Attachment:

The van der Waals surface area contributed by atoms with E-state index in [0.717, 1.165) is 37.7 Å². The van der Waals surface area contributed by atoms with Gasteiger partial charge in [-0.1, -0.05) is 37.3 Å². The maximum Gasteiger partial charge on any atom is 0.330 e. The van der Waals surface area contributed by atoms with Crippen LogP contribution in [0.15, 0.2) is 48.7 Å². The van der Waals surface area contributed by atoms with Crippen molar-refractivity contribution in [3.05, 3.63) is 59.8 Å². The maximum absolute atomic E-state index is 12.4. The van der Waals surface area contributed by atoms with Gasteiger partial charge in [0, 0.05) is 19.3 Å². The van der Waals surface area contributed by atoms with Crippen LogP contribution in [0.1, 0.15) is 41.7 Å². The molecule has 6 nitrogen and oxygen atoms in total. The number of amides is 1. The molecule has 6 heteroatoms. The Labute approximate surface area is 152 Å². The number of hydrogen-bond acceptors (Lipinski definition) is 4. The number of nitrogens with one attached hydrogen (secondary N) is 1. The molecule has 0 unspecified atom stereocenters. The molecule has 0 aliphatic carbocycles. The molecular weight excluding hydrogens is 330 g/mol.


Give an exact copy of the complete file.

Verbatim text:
The van der Waals surface area contributed by atoms with E-state index in [0.717, 1.165) is 37.7 Å². The van der Waals surface area contributed by atoms with Gasteiger partial charge in [-0.1, -0.05) is 37.3 Å². The maximum Gasteiger partial charge on any atom is 0.330 e. The van der Waals surface area contributed by atoms with Crippen LogP contribution in [0.15, 0.2) is 48.7 Å². The van der Waals surface area contributed by atoms with Crippen molar-refractivity contribution in [3.05, 3.63) is 59.8 Å². The maximum absolute atomic E-state index is 12.4. The van der Waals surface area contributed by atoms with Gasteiger partial charge in [0, 0.05) is 19.3 Å². The van der Waals surface area contributed by atoms with Crippen LogP contribution in [0.1, 0.15) is 41.7 Å². The molecule has 6 nitrogen and oxygen atoms in total. The number of amides is 1. The molecule has 6 heteroatoms. The Labute approximate surface area is 152 Å². The number of hydrogen-bond acceptors (Lipinski definition) is 4. The number of nitrogens with one attached hydrogen (secondary N) is 1. The molecule has 0 unspecified atom stereocenters. The molecule has 0 aliphatic carbocycles. The molecular weight excluding hydrogens is 330 g/mol.